USDCAD: Under-the-Surface Strength in US GDP Could Target 11-Year High

<p>While it’s typically the marquee event for any given week (if not the whole month), yesterday’s FOMC monetary policy statement was a bit of a […]</p>

While it’s typically the marquee event for any given week (if not the whole month), yesterday’s FOMC monetary policy statement was a bit of a dud (see “FOMC Instant Reaction: “Nearly” There, but “Further” Improvement Needed” for more). The central bank made only small tweaks to its monetary policy statement, careful not to tip the scales in the increasingly important “September vs. December” debate over liftoff for interest rates. The dollar saw a bit of a recovery after the report, but all in all, traders expecting substantial volatility were disappointed yesterday.

Thankfully, market participants also had today’s Q2 US Advance GDP estimate to look forward to, and as it turns out, that report was far more instructive on the US economy’s performance than the typically-opaque FOMC statement. US GDP rose at a 2.3% annualized rate in the second quarter, slightly below the 2.5% reading expected, but just about every other aspect of the report was better than anticipated. Q2 GDP was powered by the consumer, with personal consumption rising at 2.9%, better than the 2.7% growth rate expected. The strong reading in this more sustainable growth source shows strength underneath the surface of the headline number. Most importantly, the Q1 GDP estimate was revised sharply higher, from -0.2% annualized up to +0.8%, showing that the Q1 slowdown was not nearly as bad as many economists feared. The simultaneous initial weekly jobless claims report was also generally solid, printing at 267k after last week’s historically low 255k reading.

Of course, all US economic reports are immediately filtered through the lens of Fed policy, and though today’s GDP reading is unlikely to lead to a dramatic shift in interest rate expectations, it lends a bit of support to the hawks. Looking ahead, next week’s NFP report will absolutely essential, with traders looking for 250k jobs and an uptick in average hourly earnings to help bolster the case for a September rate hike.

Pair to Watch: USDCAD

For its part, USDCAD briefly set an 11-year high above 1.3060 on Friday, but bulls opted to book profits at that level, leading to a pullback to the 20-day MA around 1.2860 yesterday. From there, buyers stepped back in to support the pair, creating a clear Bullish Pin Candle*, or hammer formation, on the daily chart; for the uninitiated, this pattern shows an intraday shift from selling to buying pressure and is often seen at near-term bottoms in the market. While the lagging MACD indicator has started to roll over, it is still well above the “0” level and the RSI has also pulled back from overbought territory, potentially clearing the way for another leg higher.

From here, all eyes will be on last week’s high in the 1.3060-1.3100 zone; if bulls are able to muster enough strength to break that barrier, a strong continuation to 1.32 or higher could be in play. The overall bias will remain generally higher as long as oil prices remain subdued and USDCAD holds above previous-resistance-turned-support near the 1.2800 handle.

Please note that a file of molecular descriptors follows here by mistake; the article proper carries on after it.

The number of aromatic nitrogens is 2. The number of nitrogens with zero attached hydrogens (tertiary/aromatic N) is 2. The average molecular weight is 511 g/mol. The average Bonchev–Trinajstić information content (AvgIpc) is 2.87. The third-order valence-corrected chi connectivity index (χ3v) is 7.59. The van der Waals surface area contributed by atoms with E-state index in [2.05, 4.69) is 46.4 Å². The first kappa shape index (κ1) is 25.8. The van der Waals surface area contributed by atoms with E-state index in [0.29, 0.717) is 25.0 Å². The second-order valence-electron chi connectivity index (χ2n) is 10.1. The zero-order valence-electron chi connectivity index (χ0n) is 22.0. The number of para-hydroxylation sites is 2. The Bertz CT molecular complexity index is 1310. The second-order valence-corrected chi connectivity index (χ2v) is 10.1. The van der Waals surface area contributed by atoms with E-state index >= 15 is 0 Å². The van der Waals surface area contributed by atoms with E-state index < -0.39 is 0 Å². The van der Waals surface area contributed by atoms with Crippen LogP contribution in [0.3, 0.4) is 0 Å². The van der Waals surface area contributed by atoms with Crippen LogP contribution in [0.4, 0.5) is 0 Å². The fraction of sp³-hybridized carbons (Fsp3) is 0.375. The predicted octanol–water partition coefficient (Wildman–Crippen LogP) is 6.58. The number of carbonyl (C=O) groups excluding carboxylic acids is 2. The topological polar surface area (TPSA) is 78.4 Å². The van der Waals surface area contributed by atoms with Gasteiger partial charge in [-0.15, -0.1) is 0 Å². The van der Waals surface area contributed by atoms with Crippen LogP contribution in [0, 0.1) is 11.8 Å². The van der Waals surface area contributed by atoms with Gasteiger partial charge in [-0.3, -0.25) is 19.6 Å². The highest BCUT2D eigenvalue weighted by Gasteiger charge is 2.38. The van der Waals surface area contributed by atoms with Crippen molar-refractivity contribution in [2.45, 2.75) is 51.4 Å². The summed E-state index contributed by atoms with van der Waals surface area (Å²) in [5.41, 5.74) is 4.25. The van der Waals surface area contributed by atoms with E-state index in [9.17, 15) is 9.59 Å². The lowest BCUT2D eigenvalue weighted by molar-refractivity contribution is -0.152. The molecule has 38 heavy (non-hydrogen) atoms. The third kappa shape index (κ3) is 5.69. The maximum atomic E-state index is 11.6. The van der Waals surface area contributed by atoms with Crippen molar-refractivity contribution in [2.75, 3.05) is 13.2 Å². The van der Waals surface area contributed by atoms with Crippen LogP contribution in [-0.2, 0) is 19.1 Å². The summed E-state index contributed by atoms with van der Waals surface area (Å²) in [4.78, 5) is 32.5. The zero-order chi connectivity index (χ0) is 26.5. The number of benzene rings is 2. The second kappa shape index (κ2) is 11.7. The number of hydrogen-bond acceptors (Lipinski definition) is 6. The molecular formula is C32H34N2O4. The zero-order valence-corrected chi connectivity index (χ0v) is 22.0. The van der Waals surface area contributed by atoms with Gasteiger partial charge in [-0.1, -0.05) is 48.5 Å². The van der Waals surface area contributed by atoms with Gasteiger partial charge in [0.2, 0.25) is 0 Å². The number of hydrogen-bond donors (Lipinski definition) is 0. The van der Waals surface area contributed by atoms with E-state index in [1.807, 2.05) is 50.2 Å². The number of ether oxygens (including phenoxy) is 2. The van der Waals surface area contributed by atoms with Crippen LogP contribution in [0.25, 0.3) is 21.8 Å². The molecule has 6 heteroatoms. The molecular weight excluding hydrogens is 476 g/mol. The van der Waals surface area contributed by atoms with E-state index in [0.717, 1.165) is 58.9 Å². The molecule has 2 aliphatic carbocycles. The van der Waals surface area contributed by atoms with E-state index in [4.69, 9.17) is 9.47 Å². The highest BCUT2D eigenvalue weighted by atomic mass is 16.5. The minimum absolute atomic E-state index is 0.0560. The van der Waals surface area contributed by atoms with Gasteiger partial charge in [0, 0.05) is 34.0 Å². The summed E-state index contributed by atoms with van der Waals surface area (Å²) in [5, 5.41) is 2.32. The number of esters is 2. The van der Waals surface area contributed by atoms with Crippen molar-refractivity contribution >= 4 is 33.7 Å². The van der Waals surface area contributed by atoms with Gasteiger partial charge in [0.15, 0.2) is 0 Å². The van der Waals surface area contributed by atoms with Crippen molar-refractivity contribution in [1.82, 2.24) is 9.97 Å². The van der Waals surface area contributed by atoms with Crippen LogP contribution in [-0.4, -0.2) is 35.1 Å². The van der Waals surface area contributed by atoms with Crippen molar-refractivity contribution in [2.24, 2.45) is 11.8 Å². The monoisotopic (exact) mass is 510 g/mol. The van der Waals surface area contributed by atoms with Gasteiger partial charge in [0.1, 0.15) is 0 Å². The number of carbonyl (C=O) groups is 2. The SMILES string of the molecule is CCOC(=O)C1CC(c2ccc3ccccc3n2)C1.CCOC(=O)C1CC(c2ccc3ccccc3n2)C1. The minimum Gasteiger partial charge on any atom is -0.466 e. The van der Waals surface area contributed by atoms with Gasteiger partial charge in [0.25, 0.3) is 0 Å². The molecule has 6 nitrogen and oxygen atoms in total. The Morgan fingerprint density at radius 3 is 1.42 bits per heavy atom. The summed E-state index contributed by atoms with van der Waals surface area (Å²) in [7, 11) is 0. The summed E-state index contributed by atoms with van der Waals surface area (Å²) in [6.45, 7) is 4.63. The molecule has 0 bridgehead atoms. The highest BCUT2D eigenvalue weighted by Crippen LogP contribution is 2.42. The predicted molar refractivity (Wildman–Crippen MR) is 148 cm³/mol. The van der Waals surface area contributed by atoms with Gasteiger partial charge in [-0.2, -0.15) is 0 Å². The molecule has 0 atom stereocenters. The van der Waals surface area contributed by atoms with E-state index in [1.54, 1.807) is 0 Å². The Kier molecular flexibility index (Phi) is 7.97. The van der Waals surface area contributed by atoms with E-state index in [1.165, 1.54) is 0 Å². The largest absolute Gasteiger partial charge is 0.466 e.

*A Bullish Pin (Pinnochio) candle, also known as a hammer or paper umbrella, is formed when prices fall within the candle before buyers step in and push prices back up to close near the open. It suggests the potential for a bullish continuation if the high of the candle is broken.

USDCADDAILY7-30-2015 8-49-16 AMSource: City Index

Build your confidence risk free
Join our live webinars for the latest analysis and trading ideas. Register now

StoneX Financial Ltd (trading as “City Index”) is an execution-only service provider. This material, whether or not it states any opinions, is for general information purposes only and it does not take into account your personal circumstances or objectives. This material has been prepared using the thoughts and opinions of the author and these may change. However, City Index does not plan to provide further updates to any material once published and it is not under any obligation to keep this material up to date. This material is short term in nature and may only relate to facts and circumstances existing at a specific time or day. Nothing in this material is (or should be considered to be) financial, investment, legal, tax or other advice and no reliance should be placed on it.

No opinion given in this material constitutes a recommendation by City Index or the author that any particular investment, security, transaction or investment strategy is suitable for any specific person. The material has not been prepared in accordance with legal requirements designed to promote the independence of investment research. Although City Index is not specifically prevented from dealing before providing this material, City Index does not seek to take advantage of the material prior to its dissemination. This material is not intended for distribution to, or use by, any person in any country or jurisdiction where such distribution or use would be contrary to local law or regulation.

For further details see our full non-independent research disclaimer and quarterly summary.